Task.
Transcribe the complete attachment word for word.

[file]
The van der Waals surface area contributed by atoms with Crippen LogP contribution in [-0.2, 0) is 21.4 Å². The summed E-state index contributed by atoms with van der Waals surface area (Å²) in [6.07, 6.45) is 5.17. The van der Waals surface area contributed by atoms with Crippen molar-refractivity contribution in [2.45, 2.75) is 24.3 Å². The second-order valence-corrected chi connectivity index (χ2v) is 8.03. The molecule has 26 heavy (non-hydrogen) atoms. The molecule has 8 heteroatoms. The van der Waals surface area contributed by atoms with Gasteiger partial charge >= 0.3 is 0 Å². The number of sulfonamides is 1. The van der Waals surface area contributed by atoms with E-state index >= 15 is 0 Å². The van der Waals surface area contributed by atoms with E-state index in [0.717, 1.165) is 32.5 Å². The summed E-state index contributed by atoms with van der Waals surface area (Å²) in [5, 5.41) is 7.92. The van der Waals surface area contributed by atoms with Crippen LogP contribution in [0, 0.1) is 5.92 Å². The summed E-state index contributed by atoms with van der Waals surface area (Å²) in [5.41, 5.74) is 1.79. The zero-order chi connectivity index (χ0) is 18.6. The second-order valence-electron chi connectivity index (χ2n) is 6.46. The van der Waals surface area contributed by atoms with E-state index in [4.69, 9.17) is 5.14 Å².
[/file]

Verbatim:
The van der Waals surface area contributed by atoms with Crippen LogP contribution in [-0.2, 0) is 21.4 Å². The summed E-state index contributed by atoms with van der Waals surface area (Å²) in [6.07, 6.45) is 5.17. The van der Waals surface area contributed by atoms with Crippen molar-refractivity contribution in [2.45, 2.75) is 24.3 Å². The second-order valence-corrected chi connectivity index (χ2v) is 8.03. The molecule has 26 heavy (non-hydrogen) atoms. The molecule has 8 heteroatoms. The van der Waals surface area contributed by atoms with Gasteiger partial charge >= 0.3 is 0 Å². The number of sulfonamides is 1. The van der Waals surface area contributed by atoms with E-state index >= 15 is 0 Å². The van der Waals surface area contributed by atoms with E-state index in [0.717, 1.165) is 32.5 Å². The summed E-state index contributed by atoms with van der Waals surface area (Å²) in [5, 5.41) is 7.92. The van der Waals surface area contributed by atoms with Crippen LogP contribution in [0, 0.1) is 5.92 Å². The summed E-state index contributed by atoms with van der Waals surface area (Å²) in [5.41, 5.74) is 1.79. The zero-order chi connectivity index (χ0) is 18.6. The second-order valence-electron chi connectivity index (χ2n) is 6.46. The van der Waals surface area contributed by atoms with E-state index in [4.69, 9.17) is 5.14 Å².